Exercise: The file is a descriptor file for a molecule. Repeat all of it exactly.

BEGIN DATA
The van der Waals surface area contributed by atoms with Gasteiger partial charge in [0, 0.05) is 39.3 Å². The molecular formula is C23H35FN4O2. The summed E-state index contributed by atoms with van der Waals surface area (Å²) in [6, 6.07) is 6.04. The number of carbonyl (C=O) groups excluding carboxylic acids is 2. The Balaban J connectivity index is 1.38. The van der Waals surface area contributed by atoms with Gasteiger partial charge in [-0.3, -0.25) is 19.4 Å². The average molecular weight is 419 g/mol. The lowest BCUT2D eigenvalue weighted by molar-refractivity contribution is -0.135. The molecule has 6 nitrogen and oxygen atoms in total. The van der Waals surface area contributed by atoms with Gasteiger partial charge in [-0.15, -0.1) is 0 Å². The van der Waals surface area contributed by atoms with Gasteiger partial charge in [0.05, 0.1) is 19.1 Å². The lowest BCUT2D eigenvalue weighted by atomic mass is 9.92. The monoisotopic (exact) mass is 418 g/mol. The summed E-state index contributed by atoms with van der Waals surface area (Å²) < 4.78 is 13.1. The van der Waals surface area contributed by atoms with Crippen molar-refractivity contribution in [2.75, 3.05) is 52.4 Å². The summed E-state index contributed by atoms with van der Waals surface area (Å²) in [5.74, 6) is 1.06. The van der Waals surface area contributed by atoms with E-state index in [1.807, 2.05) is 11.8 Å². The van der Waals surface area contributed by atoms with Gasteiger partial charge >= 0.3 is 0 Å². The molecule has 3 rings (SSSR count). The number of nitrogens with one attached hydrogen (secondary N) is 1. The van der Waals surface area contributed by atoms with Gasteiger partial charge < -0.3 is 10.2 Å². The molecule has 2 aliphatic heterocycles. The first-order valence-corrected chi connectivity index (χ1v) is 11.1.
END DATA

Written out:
The van der Waals surface area contributed by atoms with Gasteiger partial charge in [0, 0.05) is 39.3 Å². The molecular formula is C23H35FN4O2. The summed E-state index contributed by atoms with van der Waals surface area (Å²) in [6, 6.07) is 6.04. The number of carbonyl (C=O) groups excluding carboxylic acids is 2. The Balaban J connectivity index is 1.38. The van der Waals surface area contributed by atoms with Gasteiger partial charge in [-0.3, -0.25) is 19.4 Å². The average molecular weight is 419 g/mol. The lowest BCUT2D eigenvalue weighted by molar-refractivity contribution is -0.135. The molecule has 6 nitrogen and oxygen atoms in total. The van der Waals surface area contributed by atoms with Gasteiger partial charge in [-0.15, -0.1) is 0 Å². The van der Waals surface area contributed by atoms with Gasteiger partial charge in [0.05, 0.1) is 19.1 Å². The lowest BCUT2D eigenvalue weighted by atomic mass is 9.92. The monoisotopic (exact) mass is 418 g/mol. The summed E-state index contributed by atoms with van der Waals surface area (Å²) < 4.78 is 13.1. The van der Waals surface area contributed by atoms with Crippen molar-refractivity contribution in [2.75, 3.05) is 52.4 Å². The summed E-state index contributed by atoms with van der Waals surface area (Å²) in [5.74, 6) is 1.06. The van der Waals surface area contributed by atoms with E-state index in [1.807, 2.05) is 11.8 Å². The van der Waals surface area contributed by atoms with Gasteiger partial charge >= 0.3 is 0 Å². The molecule has 3 rings (SSSR count). The number of nitrogens with one attached hydrogen (secondary N) is 1. The van der Waals surface area contributed by atoms with Gasteiger partial charge < -0.3 is 10.2 Å². The molecule has 2 aliphatic heterocycles. The first-order valence-corrected chi connectivity index (χ1v) is 11.1.